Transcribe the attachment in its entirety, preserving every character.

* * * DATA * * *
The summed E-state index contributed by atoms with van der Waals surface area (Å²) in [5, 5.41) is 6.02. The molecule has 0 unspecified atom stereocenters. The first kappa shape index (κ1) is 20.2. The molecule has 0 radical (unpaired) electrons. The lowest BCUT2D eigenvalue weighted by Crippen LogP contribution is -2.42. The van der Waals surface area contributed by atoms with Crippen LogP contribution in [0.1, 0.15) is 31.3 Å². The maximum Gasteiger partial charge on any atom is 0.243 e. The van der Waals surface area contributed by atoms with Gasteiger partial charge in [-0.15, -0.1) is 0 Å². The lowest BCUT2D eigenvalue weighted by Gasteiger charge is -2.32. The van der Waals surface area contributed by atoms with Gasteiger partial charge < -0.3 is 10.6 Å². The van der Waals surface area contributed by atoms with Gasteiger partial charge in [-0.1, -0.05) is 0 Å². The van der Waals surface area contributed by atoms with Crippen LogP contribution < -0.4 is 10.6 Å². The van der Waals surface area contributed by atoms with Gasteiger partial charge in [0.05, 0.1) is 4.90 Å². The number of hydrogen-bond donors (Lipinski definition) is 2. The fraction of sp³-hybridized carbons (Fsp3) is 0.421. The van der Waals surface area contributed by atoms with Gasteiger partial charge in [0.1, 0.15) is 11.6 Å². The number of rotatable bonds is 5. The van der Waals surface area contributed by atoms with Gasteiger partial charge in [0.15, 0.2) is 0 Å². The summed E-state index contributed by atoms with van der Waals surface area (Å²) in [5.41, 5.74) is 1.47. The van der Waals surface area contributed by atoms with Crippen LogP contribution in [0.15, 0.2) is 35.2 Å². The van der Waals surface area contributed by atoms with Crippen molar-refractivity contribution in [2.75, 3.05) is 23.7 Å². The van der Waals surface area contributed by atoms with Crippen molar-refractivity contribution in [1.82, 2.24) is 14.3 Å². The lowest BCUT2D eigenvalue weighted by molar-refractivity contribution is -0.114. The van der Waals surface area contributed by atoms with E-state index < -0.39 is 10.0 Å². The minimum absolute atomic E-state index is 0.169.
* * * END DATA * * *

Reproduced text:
The summed E-state index contributed by atoms with van der Waals surface area (Å²) in [5, 5.41) is 6.02. The molecule has 0 unspecified atom stereocenters. The first kappa shape index (κ1) is 20.2. The molecule has 0 radical (unpaired) electrons. The lowest BCUT2D eigenvalue weighted by Crippen LogP contribution is -2.42. The van der Waals surface area contributed by atoms with Crippen LogP contribution in [0.1, 0.15) is 31.3 Å². The maximum Gasteiger partial charge on any atom is 0.243 e. The van der Waals surface area contributed by atoms with Gasteiger partial charge in [-0.15, -0.1) is 0 Å². The lowest BCUT2D eigenvalue weighted by Gasteiger charge is -2.32. The van der Waals surface area contributed by atoms with Gasteiger partial charge < -0.3 is 10.6 Å². The van der Waals surface area contributed by atoms with Gasteiger partial charge in [-0.1, -0.05) is 0 Å². The van der Waals surface area contributed by atoms with Crippen LogP contribution < -0.4 is 10.6 Å². The van der Waals surface area contributed by atoms with Gasteiger partial charge in [0.05, 0.1) is 4.90 Å². The number of hydrogen-bond donors (Lipinski definition) is 2. The fraction of sp³-hybridized carbons (Fsp3) is 0.421. The van der Waals surface area contributed by atoms with Gasteiger partial charge in [0.1, 0.15) is 11.6 Å². The number of rotatable bonds is 5. The van der Waals surface area contributed by atoms with Gasteiger partial charge in [0.15, 0.2) is 0 Å². The summed E-state index contributed by atoms with van der Waals surface area (Å²) in [5.41, 5.74) is 1.47. The van der Waals surface area contributed by atoms with Crippen LogP contribution in [0.15, 0.2) is 35.2 Å². The van der Waals surface area contributed by atoms with Crippen molar-refractivity contribution in [2.75, 3.05) is 23.7 Å². The van der Waals surface area contributed by atoms with Crippen molar-refractivity contribution in [1.82, 2.24) is 14.3 Å². The lowest BCUT2D eigenvalue weighted by molar-refractivity contribution is -0.114. The van der Waals surface area contributed by atoms with E-state index < -0.39 is 10.0 Å². The minimum absolute atomic E-state index is 0.169.